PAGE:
were sitting there an F4 tornado went through Girard, Kansas fifteen miles to our South. The fire truck
we saw leaving was leaving was going to Girard after the tornado had hit. I could have murdered Tony.
We got in the car and hauled ass South. When we came up on Girard we quickly realized what we had
missed. We were totally behind the storm now and could see the updraft on the backside so we tried
to head East out of Girard to catch up, but we got blocked by debris where the tornado had come
through. Below is a picture of debris blocking the road. The second picture is the resident of a house
that got partially hit by the tornado. We checked to make sure these two ladies were OK and then they
came out to our car and were talking to us for a minute before we left. Everybody was OK and I
shouldn't poke fun at tornado victims, but this lady was missing more teeth than she had. She was a
classic representation of a redneck tornado victim.
Look at the Teeth!!!
After we got away from the toothless woman we got on another road to head East to try to catch
back up to the storm. After about thirty minutes of playing catch up we were finally making a little
progress, then we hit another damage path that slowed us down. Below are a few pictures of the
damage path we crossed. This was a new tornado, not the one that went through Girard. It is hard to
tell, but the second picture is of a tractor that got flipped onto it's side and the third picture is of a
house that had been ripped in half. You can see the bare foundation on the left side of the house.
After getting slowed down again it was pretty apparent that we couldn't catch the storm so we decided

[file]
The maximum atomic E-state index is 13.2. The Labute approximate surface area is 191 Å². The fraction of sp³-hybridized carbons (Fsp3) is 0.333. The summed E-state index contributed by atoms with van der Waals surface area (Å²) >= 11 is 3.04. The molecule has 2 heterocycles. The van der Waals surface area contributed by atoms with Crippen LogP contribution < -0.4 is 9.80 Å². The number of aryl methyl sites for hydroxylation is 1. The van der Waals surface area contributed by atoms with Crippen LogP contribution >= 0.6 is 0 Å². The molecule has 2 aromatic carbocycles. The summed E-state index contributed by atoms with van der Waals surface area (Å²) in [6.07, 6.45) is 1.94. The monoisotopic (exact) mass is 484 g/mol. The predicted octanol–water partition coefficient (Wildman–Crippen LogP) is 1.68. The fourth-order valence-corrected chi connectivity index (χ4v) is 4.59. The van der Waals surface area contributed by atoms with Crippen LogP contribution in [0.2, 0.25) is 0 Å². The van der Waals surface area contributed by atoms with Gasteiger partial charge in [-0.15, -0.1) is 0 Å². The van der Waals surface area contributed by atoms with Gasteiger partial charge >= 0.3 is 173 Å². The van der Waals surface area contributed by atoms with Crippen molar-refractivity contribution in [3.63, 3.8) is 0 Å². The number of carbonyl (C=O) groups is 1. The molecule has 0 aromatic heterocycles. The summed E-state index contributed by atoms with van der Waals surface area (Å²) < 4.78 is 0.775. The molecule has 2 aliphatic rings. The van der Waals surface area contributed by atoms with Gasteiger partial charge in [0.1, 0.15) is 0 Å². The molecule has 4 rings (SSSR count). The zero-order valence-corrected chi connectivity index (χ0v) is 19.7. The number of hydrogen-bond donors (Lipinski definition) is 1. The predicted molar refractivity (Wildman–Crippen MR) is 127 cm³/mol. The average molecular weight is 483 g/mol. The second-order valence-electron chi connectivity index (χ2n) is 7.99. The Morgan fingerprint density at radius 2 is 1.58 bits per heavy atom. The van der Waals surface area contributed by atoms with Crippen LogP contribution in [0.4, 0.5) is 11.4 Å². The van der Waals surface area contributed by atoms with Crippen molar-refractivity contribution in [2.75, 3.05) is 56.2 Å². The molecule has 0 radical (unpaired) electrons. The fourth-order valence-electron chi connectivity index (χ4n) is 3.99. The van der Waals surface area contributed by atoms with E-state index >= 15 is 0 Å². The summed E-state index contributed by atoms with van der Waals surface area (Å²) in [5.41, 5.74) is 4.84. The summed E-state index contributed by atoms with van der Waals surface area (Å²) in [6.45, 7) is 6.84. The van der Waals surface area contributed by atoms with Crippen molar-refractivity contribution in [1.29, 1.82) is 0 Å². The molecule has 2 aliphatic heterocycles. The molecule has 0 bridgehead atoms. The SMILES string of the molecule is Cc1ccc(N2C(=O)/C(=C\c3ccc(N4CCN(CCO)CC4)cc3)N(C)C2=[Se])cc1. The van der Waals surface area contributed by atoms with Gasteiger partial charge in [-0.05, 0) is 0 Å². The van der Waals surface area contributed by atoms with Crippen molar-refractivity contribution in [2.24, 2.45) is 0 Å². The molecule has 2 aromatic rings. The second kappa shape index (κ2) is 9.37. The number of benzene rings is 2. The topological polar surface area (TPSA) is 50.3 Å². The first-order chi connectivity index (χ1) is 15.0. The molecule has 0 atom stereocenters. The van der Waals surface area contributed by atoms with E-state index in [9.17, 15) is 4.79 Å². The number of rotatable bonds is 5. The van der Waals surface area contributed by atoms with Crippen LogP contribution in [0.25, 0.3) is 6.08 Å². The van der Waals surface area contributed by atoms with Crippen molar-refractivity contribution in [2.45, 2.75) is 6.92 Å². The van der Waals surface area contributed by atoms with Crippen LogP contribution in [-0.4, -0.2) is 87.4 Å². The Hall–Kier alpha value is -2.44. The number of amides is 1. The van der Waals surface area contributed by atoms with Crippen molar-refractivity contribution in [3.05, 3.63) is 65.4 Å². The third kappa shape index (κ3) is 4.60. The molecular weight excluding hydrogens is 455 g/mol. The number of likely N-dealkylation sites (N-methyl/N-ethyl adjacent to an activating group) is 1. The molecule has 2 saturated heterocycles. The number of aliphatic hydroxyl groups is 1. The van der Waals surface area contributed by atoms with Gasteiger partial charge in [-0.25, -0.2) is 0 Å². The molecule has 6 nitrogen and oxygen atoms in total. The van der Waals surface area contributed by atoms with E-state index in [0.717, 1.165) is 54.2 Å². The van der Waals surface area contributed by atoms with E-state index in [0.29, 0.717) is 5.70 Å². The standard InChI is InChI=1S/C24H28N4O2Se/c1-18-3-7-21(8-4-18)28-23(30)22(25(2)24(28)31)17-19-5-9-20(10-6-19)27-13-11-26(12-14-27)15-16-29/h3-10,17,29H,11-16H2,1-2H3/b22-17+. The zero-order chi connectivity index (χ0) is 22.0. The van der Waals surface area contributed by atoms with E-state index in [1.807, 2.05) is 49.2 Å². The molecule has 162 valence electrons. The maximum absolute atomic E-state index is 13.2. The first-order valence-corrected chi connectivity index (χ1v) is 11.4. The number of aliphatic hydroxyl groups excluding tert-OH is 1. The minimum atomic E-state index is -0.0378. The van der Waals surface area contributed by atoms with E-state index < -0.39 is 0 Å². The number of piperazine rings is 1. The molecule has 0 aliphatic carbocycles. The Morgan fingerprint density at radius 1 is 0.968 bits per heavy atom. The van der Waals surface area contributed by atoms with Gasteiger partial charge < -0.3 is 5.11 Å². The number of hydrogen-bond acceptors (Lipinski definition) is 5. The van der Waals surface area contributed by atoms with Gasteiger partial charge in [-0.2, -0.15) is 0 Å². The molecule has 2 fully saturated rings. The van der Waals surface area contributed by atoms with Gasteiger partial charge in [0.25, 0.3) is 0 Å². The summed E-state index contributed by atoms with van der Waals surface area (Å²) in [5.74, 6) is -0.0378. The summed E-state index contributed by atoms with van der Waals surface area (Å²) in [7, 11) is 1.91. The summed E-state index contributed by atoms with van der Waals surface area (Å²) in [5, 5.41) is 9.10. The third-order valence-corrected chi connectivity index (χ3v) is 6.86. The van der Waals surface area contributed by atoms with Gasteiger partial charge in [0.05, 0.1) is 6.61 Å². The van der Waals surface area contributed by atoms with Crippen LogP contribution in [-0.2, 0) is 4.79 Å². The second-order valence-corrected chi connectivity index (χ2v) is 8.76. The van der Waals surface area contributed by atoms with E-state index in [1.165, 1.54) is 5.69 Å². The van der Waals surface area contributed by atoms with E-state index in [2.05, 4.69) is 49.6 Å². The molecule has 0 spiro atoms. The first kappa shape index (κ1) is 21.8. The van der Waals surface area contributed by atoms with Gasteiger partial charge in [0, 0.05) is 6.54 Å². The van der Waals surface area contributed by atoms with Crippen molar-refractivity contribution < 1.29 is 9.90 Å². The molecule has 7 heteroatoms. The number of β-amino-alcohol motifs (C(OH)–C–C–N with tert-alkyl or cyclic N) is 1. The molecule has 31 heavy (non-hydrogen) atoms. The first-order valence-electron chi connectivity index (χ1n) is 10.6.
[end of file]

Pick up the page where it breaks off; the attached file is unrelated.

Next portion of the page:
to drop South to intercept another tornadic storm coming into Springfield, Missouri. We were coming
in on the storm from the northwest and could see the backside of the updraft. The entire updraft was
corck screwed (barber pole) because it was rotating so hard. I have never seen that since then, of
course I'm usually not on the backside of storms so I don't have many opportunities to see it. Tony
had been demoted after his navigating error and I had Tony's friend doing the navigating with the map
now. As we approached the North side of Springfield I was asking him to tell me the quickest way to
go South through town. I knew damn well there was a highway that ran South through town, but he
kept telling me there wasn't one. So I grabbed the map and showed him where to go and then he tried
telling me we were already past that highway (which was bullshit). I finally got pissed and just started
heading South on a city street through Springfield. As we entered town the tornado sirens were going
off and leaves were raining from the sky. Apparently they were being sucked up into the storm by the
tornado that was southwest of us and then falling back out in the downdraft. I have actually seen this
a few times since, but at the time it was a very eerie feeling with the sirens going off and debris falling
from the sky. Here is where I learned a hugely important lesson. Tony's friend (the one navigating at
this point) starts to totally freak out. He was telling me to turn around and that we were going to get
killed. Long story short he knew exactly where we were on the map when I asked him how to get
South of Springfield, but he was sabotaging me because he was scared (I found all this out later).
Regardless of how somebody thinks they will react to a tornado, you never really know until it happens
and this guy did not handle it well to say the least. Since then I very rarely take anybody with me.
Those guys ruined my chase and I was furious. Tony did it on accident so I could forgive that, but I
couldn't forgive his friend. I had driven over a thousand miles that day and he screwed me out of a
tornado. Lesson learned though. Be careful of who you take chasing. Lots of people say they love
storms and want to see one, but when they are actually confronted with the situation it can be
overwhelming and cause them to break down. I have heard of this kind of thing happening to lots of
other chasers too.